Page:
Genetic analysis of Acetobacter xylinum, a cellulose-synthesizing bacterium, has been limited by lack of a successful transformation method. Transformation of A. xylinum was attempted using two broad-host-range plasmids (pUCD2 and pRK248) and a variety of transformation methods. Methods using CaCl2, freeze/thaw treatments, and polyethylene glycol were unsuccessful. Transformation of a cellulose-negative strain of A. xylinum with plasmid DNA has been achieved with high-voltage electroporation. Electroporation conditions of 25 μF capacitance, 2.5 kV, 400 ohms resistance, and pulse lengths of 6–8 ms were applied to a cell/DNA mixture in a 0.2-cm cuvette. Plasmid pUCD2 transformed at an efficiency of 106–107 transformants/μg DNA and pRK248 yielded 105 transformants/μg DNA. The frequency of transformation increased linearly with increasing DNA concentration, while transformation efficiency remained constant. pUCD2 was recovered from transformants following chloramphenicol amplification and observed by agarose gel electrophoresis. Both plasmids could be reisolated from Escherichia coli after back-transformation with alkaline lysis DNA preparations from Acetobacter transformants. Electro-transformation of A. xylinum with plasmid DNA suggests its potential use for analysis of the A. xylinum genome.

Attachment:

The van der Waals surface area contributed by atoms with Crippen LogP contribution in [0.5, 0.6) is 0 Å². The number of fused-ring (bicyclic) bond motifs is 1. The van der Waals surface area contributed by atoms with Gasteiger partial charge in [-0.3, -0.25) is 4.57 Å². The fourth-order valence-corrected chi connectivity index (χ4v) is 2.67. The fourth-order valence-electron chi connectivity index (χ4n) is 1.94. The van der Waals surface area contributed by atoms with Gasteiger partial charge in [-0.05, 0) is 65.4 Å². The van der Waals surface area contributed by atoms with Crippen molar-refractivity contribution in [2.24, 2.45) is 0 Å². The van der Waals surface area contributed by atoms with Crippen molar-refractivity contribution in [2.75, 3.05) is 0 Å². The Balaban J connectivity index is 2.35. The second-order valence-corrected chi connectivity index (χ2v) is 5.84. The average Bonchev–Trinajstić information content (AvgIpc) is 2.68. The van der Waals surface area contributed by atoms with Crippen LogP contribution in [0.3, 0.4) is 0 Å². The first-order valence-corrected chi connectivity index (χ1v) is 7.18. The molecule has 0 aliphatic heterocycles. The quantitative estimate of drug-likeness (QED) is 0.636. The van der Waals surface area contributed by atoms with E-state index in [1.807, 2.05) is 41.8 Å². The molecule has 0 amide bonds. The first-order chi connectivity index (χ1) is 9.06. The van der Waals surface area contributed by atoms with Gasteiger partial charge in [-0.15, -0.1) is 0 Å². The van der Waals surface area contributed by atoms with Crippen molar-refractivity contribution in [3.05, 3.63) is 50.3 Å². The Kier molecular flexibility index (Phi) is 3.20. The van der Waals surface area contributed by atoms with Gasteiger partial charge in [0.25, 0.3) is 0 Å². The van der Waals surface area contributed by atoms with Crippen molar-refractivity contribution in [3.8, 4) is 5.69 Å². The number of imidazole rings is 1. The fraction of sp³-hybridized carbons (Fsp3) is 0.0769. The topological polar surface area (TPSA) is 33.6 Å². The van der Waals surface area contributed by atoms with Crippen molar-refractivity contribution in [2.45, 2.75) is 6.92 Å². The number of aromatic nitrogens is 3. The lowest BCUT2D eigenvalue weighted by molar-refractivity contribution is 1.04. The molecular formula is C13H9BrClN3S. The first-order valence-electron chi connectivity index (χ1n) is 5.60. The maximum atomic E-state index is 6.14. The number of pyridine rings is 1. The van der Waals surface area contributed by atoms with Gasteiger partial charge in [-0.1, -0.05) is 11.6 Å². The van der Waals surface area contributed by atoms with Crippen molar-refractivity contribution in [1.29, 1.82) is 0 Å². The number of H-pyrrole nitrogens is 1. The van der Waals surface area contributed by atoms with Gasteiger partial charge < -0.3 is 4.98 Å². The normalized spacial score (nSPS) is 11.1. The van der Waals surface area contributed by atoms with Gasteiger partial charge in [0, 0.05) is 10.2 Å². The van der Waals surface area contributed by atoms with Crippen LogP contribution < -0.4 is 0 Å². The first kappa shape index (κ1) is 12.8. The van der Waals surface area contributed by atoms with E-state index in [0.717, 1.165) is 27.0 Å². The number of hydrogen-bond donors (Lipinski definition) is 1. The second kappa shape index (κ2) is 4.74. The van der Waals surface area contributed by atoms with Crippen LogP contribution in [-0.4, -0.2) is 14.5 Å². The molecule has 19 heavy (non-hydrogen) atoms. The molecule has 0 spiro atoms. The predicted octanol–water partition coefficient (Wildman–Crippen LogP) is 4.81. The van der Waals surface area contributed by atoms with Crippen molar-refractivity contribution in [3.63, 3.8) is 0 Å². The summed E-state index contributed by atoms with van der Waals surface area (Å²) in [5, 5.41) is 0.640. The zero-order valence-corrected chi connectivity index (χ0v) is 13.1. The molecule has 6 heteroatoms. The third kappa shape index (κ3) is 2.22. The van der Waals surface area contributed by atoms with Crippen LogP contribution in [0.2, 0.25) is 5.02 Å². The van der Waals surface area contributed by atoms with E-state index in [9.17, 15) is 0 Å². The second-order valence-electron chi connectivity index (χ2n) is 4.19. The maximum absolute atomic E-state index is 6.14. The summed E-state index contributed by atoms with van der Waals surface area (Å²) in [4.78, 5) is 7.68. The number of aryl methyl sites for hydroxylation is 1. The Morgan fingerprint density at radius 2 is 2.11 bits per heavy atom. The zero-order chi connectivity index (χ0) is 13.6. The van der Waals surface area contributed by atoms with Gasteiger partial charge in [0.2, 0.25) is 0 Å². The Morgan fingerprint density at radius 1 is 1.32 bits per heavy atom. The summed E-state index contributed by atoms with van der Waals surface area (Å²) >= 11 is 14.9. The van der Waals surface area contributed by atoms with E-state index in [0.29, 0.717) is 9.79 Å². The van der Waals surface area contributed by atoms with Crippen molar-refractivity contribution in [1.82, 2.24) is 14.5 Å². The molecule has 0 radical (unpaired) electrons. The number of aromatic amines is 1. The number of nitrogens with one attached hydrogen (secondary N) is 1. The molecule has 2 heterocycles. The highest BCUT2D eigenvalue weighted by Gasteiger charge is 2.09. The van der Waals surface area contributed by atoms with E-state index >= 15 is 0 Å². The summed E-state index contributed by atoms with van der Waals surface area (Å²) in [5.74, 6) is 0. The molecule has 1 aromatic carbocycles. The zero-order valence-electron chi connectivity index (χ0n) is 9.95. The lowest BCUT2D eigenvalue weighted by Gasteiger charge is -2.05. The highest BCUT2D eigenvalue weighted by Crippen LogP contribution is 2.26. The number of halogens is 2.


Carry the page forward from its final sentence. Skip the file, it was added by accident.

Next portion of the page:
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Copyright © 1992 Published by Elsevier Inc.

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